Royal Mail-inspired VR simulation rolled out to train Nordic postal workers: ‘Perfect!’ | Science | News

PostNord began piloting the use of virtual reality (VR) training at the beginning of the coronavirus pandemic in 2020, when in-person instruction for their essential workers in became logistically difficult. However, the program has become so popular that many of the 30,000 posties working for the state-owned firm have been predominantly trained via VR. Modules in the training cover topics from operating vehicles to identifying and sorting packages by size and weight.

PostNord spokesperson Patrik Ågren told Express.co.uk: “As Head of Leadership and Competence Development at PostNord, I’m always looking for ways to improve and streamline how we work and train our team.

“Although we do still use some traditional methods, it’s great to be able to quickly and effectively teach staff things like how to sort packages without gathering them all together in a physical location. It makes things a lot easier and more flexible.

“We are in the process of expanding our VR training with our new Oncoming and Warehousing service, which will commence training 11,000 of our employees within the next three months.

“This is part of a larger project that will help train all customer-facing processes over the next 12 months.”

One of the many employees who have been through the VR training experience is Torbjörn Helmersson, the head of Postnord’s business center in the town of Visby, on the Swedish island of Gotland.

Mr Helmersson said: “VR is a perfect way to train in a safe environment so you are then capable of conducting a task in real life – like practicing leadership situations so that when you have that type of conversation with your staff, it works better. ”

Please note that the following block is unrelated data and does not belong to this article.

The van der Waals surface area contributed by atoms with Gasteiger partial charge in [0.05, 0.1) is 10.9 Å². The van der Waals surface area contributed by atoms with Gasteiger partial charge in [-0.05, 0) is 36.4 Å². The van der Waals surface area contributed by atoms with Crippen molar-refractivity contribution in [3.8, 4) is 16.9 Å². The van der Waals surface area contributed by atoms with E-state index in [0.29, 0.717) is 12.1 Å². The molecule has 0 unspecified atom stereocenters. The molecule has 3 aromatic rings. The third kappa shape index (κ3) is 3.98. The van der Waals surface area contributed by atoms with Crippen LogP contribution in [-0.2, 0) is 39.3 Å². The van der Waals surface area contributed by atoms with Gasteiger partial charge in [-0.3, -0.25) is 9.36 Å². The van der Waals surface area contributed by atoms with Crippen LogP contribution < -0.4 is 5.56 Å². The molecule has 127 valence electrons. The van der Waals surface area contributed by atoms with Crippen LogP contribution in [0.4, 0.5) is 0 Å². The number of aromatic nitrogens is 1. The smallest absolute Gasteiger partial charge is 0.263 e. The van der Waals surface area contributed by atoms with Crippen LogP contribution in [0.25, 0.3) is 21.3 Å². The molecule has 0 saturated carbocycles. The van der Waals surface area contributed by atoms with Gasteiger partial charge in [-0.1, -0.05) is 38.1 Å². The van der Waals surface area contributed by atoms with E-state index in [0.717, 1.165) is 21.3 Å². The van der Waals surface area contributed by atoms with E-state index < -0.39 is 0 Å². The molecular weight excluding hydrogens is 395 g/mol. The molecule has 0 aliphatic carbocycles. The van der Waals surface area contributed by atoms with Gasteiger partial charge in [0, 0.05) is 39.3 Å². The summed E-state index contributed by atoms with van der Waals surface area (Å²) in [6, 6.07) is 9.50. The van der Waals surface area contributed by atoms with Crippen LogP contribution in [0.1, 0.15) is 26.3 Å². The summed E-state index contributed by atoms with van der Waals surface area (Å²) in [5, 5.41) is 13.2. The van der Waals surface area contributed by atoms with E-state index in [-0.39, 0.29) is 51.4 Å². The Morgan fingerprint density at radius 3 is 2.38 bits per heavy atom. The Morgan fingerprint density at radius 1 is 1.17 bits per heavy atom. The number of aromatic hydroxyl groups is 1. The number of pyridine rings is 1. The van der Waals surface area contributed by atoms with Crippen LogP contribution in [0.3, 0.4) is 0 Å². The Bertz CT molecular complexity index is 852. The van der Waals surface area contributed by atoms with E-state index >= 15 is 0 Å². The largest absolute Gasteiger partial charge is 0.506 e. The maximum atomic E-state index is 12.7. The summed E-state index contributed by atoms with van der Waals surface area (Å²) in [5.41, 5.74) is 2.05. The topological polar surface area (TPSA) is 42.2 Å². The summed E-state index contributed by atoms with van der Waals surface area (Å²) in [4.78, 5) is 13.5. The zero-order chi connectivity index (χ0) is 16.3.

According to PostNord’s internal assessments, VR-based learning has already proven to be a whopping 80 percent more effective than the e-learning staff previously used in training.

The simulated schooling was developed by Stockholm-based immersive technology startup Warpin Media, which has also developed VR and augmented reality (AR) solutions for such companies as Disney, Ferrari and H&M.

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Warpin’s co-founder and CEO Emma Ridderstad said: “VR and immersive technology has not traditionally been associated with the workplace, but has begun to transform the way businesses train their employees.

“PostNord has over 25,000 employees, and many of them were trained through our VR service, in activities such as operating vehicles like forklift trucks, sorting packages and learning safety procedures.

“Our work with PostNord began as a way to safely train frontline employees during the pandemic – but we have all seen that this technology is the future of training, regardless of COVID.”

VR-based training not only better replicates the real-life employee experience, she explained, but can also cut down on the environmental impact of traveling to dedicated teaching centers, is more accessible for workers with disabilities and cuts down on the costs involved in setting up and running training days.

Ms Ridderstad added: “Studies show that VR training can reduce work-related injuries by up to 45 percent, make staff 3.75 times more emotionally connected to content, and allow businesses to save up to 80 percent on training costs.”

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Mr Ågren added: “Swedish businesses are open-minded about incorporating new technologies into the workplace, and that’s why we are often world-leading in our corporate innovation and education.

“Very few public service organizations elsewhere have implemented VR in everyday activities like staff training, but of late in Sweden its popularity has begun to grow.”

However, PostNord is not the only national postal service to explore the use of VR training – Royal Mail has been using such tech since 2017.

Unlike PostNord’s broad training, though, the simulations used in the UK have a very specific focus, safely simulating the threat of a dog attack in a “photo-realistic delivery environment” to allow postal workers to learn the best way to react in such situations .

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